There’s been a huge amount of excitement surrounding The Times’ (newly announced) Book of the Month in the run up to publication, and Elizabeth has been featured widely in the national press. Back in January, she was named as one of The Observer‘s ‘hottest tipped debut novelists of 2019‘, and an interview with her featured in the Sunday Times in April. Earlier this week, The Times called the novel ‘a remarkable example of historical fiction.’
BBC Radio 4 will be using The Doll Factory as part of their ‘Book at Bedtime‘, it will be featured on the BBC Radio 2 Book Club with Jo Whiley – one of only six to be featured, and Elizabeth will be touring the country to promote her beautiful book.
Elizabeth was the winner of the Caledonia Award for unpublished and self-published novelists in 2018 – picked out of 350 entries from 26 different countries. Since selling to Macmillan / Picador after a fourteen-way auction in the UK, and Simon & Schuster / Emily Bestler Books in the US, the novel has sold into 30 territories overall. Film & TV rights to the novel have sold to Buccaneer Media.
Set in the Pre-Raphaelite circle of Victorian London, the novel follows Iris, an aspiring artist…
London, 1850. As the Great Exhibition is being erected in Hyde Park, two people meet among the crowd watching the spectacle. For Iris, an aspiring artist, it is the encounter of a moment – forgotten seconds later, but for Silas, a curiosity collector enchanted by the strange and beautiful, the meeting marks a new beginning. When Iris is asked to model for Pre-Raphaelite artist Louis Frost, she agrees on the condition that he will also teach her to paint, and suddenly her world begins to expand, to become a place of art and love.
But Silas has only thought of one thing since that meeting, and his obsession is darkening.
The Doll Factory is a tale of curiosity, love and possession. It brings to life the squalor, ambition and sweeping vision of 1851 London, a radical year of art and ambition that would change Britain and the lives within it forever. Central to the book is the theme of female empowerment. As a young woman, Iris’s dreams are constrained by society, but she is compelled forward by a dogged resilience and a tenacious desire to become the person she knows she is.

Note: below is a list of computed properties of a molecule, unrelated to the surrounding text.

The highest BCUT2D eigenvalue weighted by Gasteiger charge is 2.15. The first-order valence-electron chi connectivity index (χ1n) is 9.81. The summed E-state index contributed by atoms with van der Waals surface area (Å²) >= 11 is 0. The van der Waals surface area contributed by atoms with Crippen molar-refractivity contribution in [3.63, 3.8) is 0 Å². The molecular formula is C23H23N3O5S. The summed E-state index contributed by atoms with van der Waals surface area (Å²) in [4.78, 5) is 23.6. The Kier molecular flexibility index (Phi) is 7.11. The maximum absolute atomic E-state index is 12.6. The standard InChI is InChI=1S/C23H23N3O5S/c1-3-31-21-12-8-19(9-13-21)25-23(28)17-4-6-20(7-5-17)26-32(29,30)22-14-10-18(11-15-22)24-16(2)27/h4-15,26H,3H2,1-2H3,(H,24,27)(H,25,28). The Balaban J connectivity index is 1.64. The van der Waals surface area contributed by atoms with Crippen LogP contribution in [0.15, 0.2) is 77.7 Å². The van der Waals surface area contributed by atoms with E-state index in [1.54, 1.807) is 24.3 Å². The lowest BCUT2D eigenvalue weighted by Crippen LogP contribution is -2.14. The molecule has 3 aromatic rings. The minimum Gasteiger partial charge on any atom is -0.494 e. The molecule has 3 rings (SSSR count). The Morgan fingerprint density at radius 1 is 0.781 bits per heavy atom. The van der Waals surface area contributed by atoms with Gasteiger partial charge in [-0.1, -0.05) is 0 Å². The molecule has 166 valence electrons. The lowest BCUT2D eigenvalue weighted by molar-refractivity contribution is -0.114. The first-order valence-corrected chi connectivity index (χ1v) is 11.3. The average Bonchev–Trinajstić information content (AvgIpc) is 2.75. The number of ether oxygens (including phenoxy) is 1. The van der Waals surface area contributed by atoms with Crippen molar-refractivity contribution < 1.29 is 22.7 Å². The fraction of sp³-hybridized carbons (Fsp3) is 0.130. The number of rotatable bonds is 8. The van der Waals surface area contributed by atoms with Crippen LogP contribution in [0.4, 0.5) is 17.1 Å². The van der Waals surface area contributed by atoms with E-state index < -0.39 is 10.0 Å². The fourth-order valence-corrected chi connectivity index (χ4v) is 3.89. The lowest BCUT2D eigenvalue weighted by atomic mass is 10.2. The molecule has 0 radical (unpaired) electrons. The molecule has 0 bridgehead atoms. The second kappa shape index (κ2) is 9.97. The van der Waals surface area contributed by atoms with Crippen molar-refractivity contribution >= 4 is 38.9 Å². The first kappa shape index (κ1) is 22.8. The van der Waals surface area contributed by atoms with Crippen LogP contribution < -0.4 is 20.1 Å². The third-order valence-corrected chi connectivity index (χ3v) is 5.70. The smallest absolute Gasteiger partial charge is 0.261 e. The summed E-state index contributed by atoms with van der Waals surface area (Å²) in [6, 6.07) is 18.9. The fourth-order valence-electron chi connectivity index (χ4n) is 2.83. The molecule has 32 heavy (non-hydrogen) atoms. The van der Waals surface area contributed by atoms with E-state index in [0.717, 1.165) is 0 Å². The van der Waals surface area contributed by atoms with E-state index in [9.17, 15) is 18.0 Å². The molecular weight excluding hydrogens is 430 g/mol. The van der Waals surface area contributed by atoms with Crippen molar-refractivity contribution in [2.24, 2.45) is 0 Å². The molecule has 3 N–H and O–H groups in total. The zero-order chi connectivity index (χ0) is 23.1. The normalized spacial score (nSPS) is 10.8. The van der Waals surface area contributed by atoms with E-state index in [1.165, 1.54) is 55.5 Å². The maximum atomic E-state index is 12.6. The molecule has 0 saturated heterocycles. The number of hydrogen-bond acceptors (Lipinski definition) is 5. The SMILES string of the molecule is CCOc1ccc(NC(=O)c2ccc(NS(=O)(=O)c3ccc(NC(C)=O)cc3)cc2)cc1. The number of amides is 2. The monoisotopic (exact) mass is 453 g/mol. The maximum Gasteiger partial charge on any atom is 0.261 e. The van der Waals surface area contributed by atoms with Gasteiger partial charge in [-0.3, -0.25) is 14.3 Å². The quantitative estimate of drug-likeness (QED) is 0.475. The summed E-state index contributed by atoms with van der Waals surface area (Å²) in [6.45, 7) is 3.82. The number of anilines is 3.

World renowned authors have given brilliant endorsements for The Doll Factory:
“A sharp, scary, gorgeously evocative tale of love, art and obsession.” Paula Hawkins, bestselling author of The Girl on the Train
“Stunningly confident first novel with real sense of period and place, plus storytelling chops.” Ian Rankin
“Fantastic – vivid, poignant, colourful, and elegantly horrifying.” Bridget Collins, author of The Binding
“Macneal writes with utter mastery, creating a lushly intricate world peopled by living, breathing characters you can’t help but fall in love with and a plot that rattles like a speeding carriage to its thrilling conclusion. I couldn’t put it down. You won’t be able to either.” Elizabeth Day, author of The Party.
Born in Scotland, Elizabeth Macneal is a potter based in Limehouse, East London, working from a small studio at the bottom of her garden. She read English Literature at Oxford University, before working in the City for several years. In 2017, she completed the Creative Writing MA at UEA where she was awarded the Malcolm Bradbury scholarship.